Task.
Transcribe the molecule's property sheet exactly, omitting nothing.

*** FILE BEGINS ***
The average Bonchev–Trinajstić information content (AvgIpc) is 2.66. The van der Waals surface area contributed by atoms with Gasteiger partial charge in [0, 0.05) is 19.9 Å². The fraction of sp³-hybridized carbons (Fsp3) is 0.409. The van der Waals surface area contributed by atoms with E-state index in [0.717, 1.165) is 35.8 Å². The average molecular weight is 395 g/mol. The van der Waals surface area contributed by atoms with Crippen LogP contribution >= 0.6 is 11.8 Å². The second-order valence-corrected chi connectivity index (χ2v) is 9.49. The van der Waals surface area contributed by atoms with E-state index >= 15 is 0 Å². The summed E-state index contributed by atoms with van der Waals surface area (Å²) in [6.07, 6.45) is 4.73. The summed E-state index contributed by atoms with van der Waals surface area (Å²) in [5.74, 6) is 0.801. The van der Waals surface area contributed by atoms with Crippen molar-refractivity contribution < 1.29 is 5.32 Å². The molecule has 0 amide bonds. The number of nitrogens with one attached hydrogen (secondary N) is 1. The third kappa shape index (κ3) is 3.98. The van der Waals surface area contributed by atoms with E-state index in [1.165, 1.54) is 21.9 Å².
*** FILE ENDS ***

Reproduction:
The average Bonchev–Trinajstić information content (AvgIpc) is 2.66. The van der Waals surface area contributed by atoms with Gasteiger partial charge in [0, 0.05) is 19.9 Å². The fraction of sp³-hybridized carbons (Fsp3) is 0.409. The van der Waals surface area contributed by atoms with E-state index in [0.717, 1.165) is 35.8 Å². The average molecular weight is 395 g/mol. The van der Waals surface area contributed by atoms with Crippen LogP contribution >= 0.6 is 11.8 Å². The second-order valence-corrected chi connectivity index (χ2v) is 9.49. The van der Waals surface area contributed by atoms with E-state index >= 15 is 0 Å². The summed E-state index contributed by atoms with van der Waals surface area (Å²) in [6.07, 6.45) is 4.73. The summed E-state index contributed by atoms with van der Waals surface area (Å²) in [5.74, 6) is 0.801. The van der Waals surface area contributed by atoms with Crippen molar-refractivity contribution < 1.29 is 5.32 Å². The molecule has 0 amide bonds. The number of nitrogens with one attached hydrogen (secondary N) is 1. The third kappa shape index (κ3) is 3.98. The van der Waals surface area contributed by atoms with E-state index in [1.165, 1.54) is 21.9 Å².